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Patent trollin’: Atlpass sues Apple over iPhone security features

Another day, another lawsuit. As noted by AppleInsider, a non-practicing entity (in other words, a “patent troll”), Atlpass LLC, filed a legal broadside against Apple, claiming certain iPhone security features like user passcodes and other unlock methods infringe on owned patents.

Lodged in the patent holder-friendly U.S. District Court for the Western District of Texas, the suit claims the smartphone infringes on a pair of patents that detail methods of creating digital signatures that can later be used for user authentication. This can include passcode and password creation, as well as Face ID technology, the complaint alleges.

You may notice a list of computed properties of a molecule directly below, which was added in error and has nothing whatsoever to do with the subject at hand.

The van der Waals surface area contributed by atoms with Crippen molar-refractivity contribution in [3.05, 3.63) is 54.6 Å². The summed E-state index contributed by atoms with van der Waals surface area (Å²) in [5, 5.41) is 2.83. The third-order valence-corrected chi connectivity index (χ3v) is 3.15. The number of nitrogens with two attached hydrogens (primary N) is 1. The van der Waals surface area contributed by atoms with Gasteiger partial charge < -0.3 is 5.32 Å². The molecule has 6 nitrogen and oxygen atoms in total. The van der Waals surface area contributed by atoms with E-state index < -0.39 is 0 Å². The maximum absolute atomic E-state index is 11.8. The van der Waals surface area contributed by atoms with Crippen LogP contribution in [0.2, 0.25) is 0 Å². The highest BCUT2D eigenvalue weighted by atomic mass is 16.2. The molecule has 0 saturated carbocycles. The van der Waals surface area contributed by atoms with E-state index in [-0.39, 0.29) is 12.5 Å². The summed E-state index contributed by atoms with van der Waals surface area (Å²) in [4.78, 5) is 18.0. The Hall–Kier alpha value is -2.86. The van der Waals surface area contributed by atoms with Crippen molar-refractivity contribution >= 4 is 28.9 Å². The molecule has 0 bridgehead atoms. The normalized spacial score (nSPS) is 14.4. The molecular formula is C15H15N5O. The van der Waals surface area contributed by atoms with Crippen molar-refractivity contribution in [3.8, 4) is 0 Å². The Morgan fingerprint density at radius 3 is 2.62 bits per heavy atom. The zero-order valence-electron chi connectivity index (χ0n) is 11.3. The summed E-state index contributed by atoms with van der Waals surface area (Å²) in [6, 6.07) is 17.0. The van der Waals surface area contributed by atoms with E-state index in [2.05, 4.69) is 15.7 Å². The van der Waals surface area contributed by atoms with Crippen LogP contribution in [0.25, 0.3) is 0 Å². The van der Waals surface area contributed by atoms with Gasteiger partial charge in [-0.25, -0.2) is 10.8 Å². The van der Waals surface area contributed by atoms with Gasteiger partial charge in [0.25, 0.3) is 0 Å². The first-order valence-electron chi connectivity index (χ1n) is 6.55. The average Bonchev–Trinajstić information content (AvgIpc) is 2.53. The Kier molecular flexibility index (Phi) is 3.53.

A “patent troll” is an individual or an organization that purchases and holds patents for unscrupulous purposes such as stifling competition or launching patent infringement suits. In legal terms, a patent troll is a type of non-practicing entity: someone who holds a patent but is not involved in the design or manufacture of any product or process associated with that patent.

the authorDennis Sellers
Dennis Sellers is the editor/publisher of Apple World Today. He’s been an “Apple journalist” since 1995 (starting with the first big Apple news site, MacCentral). He loves to read, run, play sports, and watch movies.
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